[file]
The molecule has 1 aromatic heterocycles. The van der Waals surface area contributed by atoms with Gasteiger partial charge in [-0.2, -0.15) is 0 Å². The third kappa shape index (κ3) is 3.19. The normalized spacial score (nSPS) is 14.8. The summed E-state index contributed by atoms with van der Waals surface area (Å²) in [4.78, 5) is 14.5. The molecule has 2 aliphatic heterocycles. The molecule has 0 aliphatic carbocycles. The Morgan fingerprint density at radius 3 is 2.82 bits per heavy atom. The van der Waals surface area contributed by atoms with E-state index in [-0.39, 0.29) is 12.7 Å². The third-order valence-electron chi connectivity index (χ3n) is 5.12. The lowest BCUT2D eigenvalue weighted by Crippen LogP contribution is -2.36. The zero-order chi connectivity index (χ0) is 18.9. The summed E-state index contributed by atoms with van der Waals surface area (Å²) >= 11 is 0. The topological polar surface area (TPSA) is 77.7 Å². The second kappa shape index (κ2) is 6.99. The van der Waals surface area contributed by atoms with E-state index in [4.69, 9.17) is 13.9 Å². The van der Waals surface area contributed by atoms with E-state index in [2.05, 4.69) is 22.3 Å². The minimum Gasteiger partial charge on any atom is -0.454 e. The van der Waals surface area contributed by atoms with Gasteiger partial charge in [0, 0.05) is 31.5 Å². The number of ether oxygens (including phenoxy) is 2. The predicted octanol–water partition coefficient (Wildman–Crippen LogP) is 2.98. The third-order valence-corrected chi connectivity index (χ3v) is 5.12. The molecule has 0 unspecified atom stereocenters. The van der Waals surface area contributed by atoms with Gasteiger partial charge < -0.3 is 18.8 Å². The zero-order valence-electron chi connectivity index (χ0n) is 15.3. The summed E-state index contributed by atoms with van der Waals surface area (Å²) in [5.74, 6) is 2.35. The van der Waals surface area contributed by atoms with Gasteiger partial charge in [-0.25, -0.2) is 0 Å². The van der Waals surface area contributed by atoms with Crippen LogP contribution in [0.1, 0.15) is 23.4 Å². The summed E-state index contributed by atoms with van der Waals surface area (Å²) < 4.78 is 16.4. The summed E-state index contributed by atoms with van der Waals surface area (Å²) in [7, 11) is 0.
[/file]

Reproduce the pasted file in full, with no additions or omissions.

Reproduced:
The molecule has 1 aromatic heterocycles. The van der Waals surface area contributed by atoms with Gasteiger partial charge in [-0.2, -0.15) is 0 Å². The third kappa shape index (κ3) is 3.19. The normalized spacial score (nSPS) is 14.8. The summed E-state index contributed by atoms with van der Waals surface area (Å²) in [4.78, 5) is 14.5. The molecule has 2 aliphatic heterocycles. The molecule has 0 aliphatic carbocycles. The Morgan fingerprint density at radius 3 is 2.82 bits per heavy atom. The van der Waals surface area contributed by atoms with E-state index in [-0.39, 0.29) is 12.7 Å². The third-order valence-electron chi connectivity index (χ3n) is 5.12. The lowest BCUT2D eigenvalue weighted by Crippen LogP contribution is -2.36. The zero-order chi connectivity index (χ0) is 18.9. The summed E-state index contributed by atoms with van der Waals surface area (Å²) >= 11 is 0. The topological polar surface area (TPSA) is 77.7 Å². The second kappa shape index (κ2) is 6.99. The van der Waals surface area contributed by atoms with E-state index in [4.69, 9.17) is 13.9 Å². The van der Waals surface area contributed by atoms with E-state index in [2.05, 4.69) is 22.3 Å². The minimum Gasteiger partial charge on any atom is -0.454 e. The van der Waals surface area contributed by atoms with Gasteiger partial charge in [0, 0.05) is 31.5 Å². The number of ether oxygens (including phenoxy) is 2. The predicted octanol–water partition coefficient (Wildman–Crippen LogP) is 2.98. The third-order valence-corrected chi connectivity index (χ3v) is 5.12. The molecule has 0 unspecified atom stereocenters. The van der Waals surface area contributed by atoms with Gasteiger partial charge < -0.3 is 18.8 Å². The zero-order valence-electron chi connectivity index (χ0n) is 15.3. The summed E-state index contributed by atoms with van der Waals surface area (Å²) in [5.74, 6) is 2.35. The van der Waals surface area contributed by atoms with Gasteiger partial charge in [-0.25, -0.2) is 0 Å². The van der Waals surface area contributed by atoms with Crippen LogP contribution in [0.1, 0.15) is 23.4 Å². The summed E-state index contributed by atoms with van der Waals surface area (Å²) < 4.78 is 16.4. The summed E-state index contributed by atoms with van der Waals surface area (Å²) in [7, 11) is 0.